\(\Delta H\) | \(\Delta S\) | \(-T\Delta S\) | \(\Delta G\) | High T | Low T |
---|---|---|---|---|---|

− | + | − | − | Spontaneous | Spontaneous |

− | − | + | ± | Nonspontaneous | Spontaneous |

+ | + | − | ± | Spontaneous | Nonspontaneous |

+ | − | + | + | Nonspontaneous | Nonspontaneous |

^{−1}and provide information on the stability of compounds. For instance, the \(\Delta {G}_{f}^{o}\) values of water in liquid and gas forms are − 237.1 and − 228.6 kJ mol

^{−1}respectively, indicating that liquid water is the stable phase at 25 °C and 1 bar pressure.

_{2}O (\(\Delta {G}_{f}^{o}=-128.7\) kJ mol

^{−1}) we have the following reactions:

_{2}O: − 494 and − 102 kJ. First, both aerobic respiration and sulphate reduction provide enough energy needed for growth and maintenance of the microbes involved (about − 10 kJ per mol). Second, about five times more energy is liberated during aerobic respiration than during sulphate reduction. Where is the missing energy? It is transferred to the reaction products: the hydrogen sulphide produced can react with oxygen:

## 4.1 How Gibbs Free Energy Depends on Conditions

_{i}to P

_{f}.

^{−1}(\(\left[c\right]= \frac{n}{V}\)) is the analogue of pressure and the change in Gibbs free energy is:

^{−1}for an ideal solution. For non-ideal solutions, we use thermodynamic activity a rather than concentration [c]:

## 4.2 Phase Equilibria

_{3}as calcite or aragonite, Al

_{2}SiO

_{5}as the minerals kyanite, sillimanite or andalusite).

^{−1}K

^{−1}and molar volume change during fusion (\(\Delta {V}_{fusion})\)) of ≈ 4 \(\times \) 10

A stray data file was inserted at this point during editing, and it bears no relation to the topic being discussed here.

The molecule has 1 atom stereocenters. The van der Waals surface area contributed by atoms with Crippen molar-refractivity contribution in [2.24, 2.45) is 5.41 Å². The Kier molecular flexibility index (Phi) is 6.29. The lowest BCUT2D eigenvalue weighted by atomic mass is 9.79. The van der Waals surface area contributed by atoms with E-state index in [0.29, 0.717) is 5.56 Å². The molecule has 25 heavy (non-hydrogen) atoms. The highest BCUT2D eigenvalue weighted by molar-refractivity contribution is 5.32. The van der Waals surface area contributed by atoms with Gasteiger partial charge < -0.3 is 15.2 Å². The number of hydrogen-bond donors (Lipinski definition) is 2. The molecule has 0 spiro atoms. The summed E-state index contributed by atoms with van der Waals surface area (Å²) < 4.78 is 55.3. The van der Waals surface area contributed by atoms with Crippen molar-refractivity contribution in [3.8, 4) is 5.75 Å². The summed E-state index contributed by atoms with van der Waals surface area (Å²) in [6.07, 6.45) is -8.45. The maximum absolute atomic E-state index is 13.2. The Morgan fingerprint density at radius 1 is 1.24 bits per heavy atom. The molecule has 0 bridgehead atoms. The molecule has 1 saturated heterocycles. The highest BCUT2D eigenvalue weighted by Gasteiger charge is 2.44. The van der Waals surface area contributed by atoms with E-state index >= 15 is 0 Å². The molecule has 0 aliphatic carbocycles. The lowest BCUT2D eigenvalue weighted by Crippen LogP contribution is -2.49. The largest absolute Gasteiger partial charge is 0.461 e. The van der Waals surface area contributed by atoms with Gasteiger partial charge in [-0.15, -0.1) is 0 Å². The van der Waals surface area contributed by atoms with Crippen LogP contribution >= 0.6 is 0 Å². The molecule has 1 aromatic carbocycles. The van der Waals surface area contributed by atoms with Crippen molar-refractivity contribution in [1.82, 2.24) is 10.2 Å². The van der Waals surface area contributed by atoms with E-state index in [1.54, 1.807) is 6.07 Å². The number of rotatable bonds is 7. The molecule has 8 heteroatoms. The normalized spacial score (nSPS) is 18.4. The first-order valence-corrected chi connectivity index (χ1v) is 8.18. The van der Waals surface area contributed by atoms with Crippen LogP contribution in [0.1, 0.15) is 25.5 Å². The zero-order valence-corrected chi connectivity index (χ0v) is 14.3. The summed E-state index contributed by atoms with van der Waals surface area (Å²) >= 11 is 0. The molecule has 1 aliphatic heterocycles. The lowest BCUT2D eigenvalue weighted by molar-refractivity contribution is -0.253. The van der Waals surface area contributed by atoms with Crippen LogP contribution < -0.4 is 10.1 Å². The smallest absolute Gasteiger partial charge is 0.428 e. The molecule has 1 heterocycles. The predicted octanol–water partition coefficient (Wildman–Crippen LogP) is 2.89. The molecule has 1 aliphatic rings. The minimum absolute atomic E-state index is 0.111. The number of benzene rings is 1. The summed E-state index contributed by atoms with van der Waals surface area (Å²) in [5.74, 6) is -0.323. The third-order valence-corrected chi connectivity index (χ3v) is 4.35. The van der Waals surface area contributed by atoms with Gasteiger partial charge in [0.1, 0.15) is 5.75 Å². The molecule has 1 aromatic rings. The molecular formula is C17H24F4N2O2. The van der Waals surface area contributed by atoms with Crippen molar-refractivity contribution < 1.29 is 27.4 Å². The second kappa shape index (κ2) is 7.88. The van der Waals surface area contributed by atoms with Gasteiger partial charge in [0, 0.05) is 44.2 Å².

^{–6}m

^{3}mol

^{−1}(i.e., 4 ml per mol), would yield

^{3}for one mol of H

_{2}O), indicating that the P to T slope is negative (Fig. 4.2). Another application is the calculation of freezing point increases with altitude (see Box 3).

_{1}, T

_{1}to P

_{2}, T

_{2}we arrive at the Clausius-Clapeyron equation:

^{−1}, the volume change from ice to liquid is − 1.63 \(\times {10}^{-6}\) m

^{3}for one mol of H

_{2}O and the pressure difference (\(\Delta P)\) is 35 \(\times {10}^{3}-1.013 \times {10}^{5}\)= − 6.63 \(\times {10}^{4}\) Pa.

_{1}= 1 atm =\(1.013 \times {10}^{5}\) Pa and \({T}_{1}=\) 100 °C = 273.15 K and the standard enthalpy of vaporization of water (\(\Delta {H}_{vap}\)) of 40.7 kJ mol

^{−1}:

## 4.3 Phase Diagrams

_{2}O (C=1) (Fig. 4.2). Within fluid water, or within the domain of ice or water vapor, pressure and temperature can be combined in multiple ways because there are two degrees of freedom (F = 1–1 + 2 = 2). At the interface of water–ice, there is only one degree of freedom (F = 1–2 + 2 = 1), i.e., if temperature is chosen, pressure is fixed or the other way around. The boundary lines between mineral phases are therefore called univariant curves in petrology and mineralogy. At the triple point, ice, water and water vapour co-exist (water is freezing and boiling at the same time) and Gibb’s phase rule indicates that there are no degrees of freedom (F = 1–3 + 2 = 0). In other words, the triple point has a fixed pressure and temperature for a component, e.g., for water it is 0.0098 °C and 6 \(\times \) 10

^{–3}atm.